MAINE, USA — A Hampden man’s fishing trip off the coast of Florida turned up quite the catch during a vacation in May.
Michael Treworgy and his father were fishing for tarpon near Marco Island, Florida.
"The day started off really bad," Treworgy explained. "Every bait we put in the water, we couldn't even get into position before losing it to small sharpnose sharks."
Treworgy said they were running out of bait and were getting ready to head back to shore.
"I heard one of the lines hit and fast, and I knew it wasn't going to be a little shark," Treworgy said. "When I picked the rod up, I knew right away it wasn't a tarpon either. This fish was running fast and hard in a straight line."
It took him 45 minutes to reel the fish up to the side of his boat. That's when he finally got a glimpse at what he had hooked.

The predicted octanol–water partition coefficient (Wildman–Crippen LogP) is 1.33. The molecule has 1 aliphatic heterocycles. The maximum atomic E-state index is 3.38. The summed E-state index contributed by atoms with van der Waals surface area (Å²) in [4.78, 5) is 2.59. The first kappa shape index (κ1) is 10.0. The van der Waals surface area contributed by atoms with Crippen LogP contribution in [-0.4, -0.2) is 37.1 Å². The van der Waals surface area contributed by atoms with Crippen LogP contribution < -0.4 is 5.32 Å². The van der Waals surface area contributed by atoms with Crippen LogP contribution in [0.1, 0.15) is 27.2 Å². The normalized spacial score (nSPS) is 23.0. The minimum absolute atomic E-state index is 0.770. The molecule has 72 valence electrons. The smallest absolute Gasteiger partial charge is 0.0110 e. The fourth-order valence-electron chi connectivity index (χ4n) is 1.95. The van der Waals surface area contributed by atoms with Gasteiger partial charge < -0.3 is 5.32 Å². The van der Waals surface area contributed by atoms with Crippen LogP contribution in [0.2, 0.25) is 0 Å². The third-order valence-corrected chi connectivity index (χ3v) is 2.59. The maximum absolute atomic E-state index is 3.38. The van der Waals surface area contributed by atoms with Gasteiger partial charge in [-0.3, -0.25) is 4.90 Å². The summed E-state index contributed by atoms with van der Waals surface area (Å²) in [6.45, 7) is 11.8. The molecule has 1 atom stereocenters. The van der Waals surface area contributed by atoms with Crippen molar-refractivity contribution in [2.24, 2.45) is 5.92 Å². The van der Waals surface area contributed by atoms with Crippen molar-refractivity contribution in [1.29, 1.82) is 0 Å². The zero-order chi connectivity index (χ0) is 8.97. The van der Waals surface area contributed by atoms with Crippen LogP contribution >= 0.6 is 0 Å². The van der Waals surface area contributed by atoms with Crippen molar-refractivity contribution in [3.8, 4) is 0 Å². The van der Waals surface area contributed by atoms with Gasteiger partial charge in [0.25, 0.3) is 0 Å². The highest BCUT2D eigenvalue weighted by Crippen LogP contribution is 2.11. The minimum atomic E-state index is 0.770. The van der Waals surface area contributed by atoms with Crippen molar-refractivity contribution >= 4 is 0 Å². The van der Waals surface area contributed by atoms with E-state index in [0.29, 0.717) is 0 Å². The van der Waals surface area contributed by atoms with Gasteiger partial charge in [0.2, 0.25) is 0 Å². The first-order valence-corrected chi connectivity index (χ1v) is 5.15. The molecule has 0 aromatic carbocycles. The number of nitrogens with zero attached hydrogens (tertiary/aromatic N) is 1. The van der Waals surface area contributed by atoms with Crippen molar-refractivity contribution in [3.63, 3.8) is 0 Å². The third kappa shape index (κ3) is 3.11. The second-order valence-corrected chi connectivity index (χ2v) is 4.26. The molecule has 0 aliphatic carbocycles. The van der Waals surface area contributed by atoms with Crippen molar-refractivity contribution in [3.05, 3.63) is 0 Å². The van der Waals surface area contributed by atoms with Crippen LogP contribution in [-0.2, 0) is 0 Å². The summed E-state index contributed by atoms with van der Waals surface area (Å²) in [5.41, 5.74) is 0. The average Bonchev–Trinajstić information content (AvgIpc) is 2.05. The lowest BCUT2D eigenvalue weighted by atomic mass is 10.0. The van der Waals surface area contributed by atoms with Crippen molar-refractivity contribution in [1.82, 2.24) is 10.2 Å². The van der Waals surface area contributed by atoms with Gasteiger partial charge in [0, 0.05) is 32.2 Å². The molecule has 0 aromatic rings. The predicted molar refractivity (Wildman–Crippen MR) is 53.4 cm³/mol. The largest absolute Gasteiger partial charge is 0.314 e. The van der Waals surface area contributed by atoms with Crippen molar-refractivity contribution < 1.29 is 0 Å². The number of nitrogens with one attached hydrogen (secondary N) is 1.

"When I saw the saw, I knew I had a fish of a lifetime on," Treworgy said.
He realized he had caught an endangered, prehistoric sawfish. The fish was estimated to be 13 feet long, weighing in at about 800 pounds.
"When we finally got it up, you know, it's a really rare fish, and you don't want to hurt it or anything," Treworgy said. "It was going to be a race to get the hook out as fast as we could. But fortunately the fish shook its head, which broke the rod tip but also popped the hook right out of its mouth."
Treworgy said before he even had time to recover from his amazing catch, his second pole got a hit.
"It was another 45 minute fight and another sawfish," he said. “It blew my mind. I never expected to get one sawfish, let alone two sawfish."
There may be as many as 5,000 or as few as 200 sawfish left in the world, according to the International Union for the Conservation of Nature.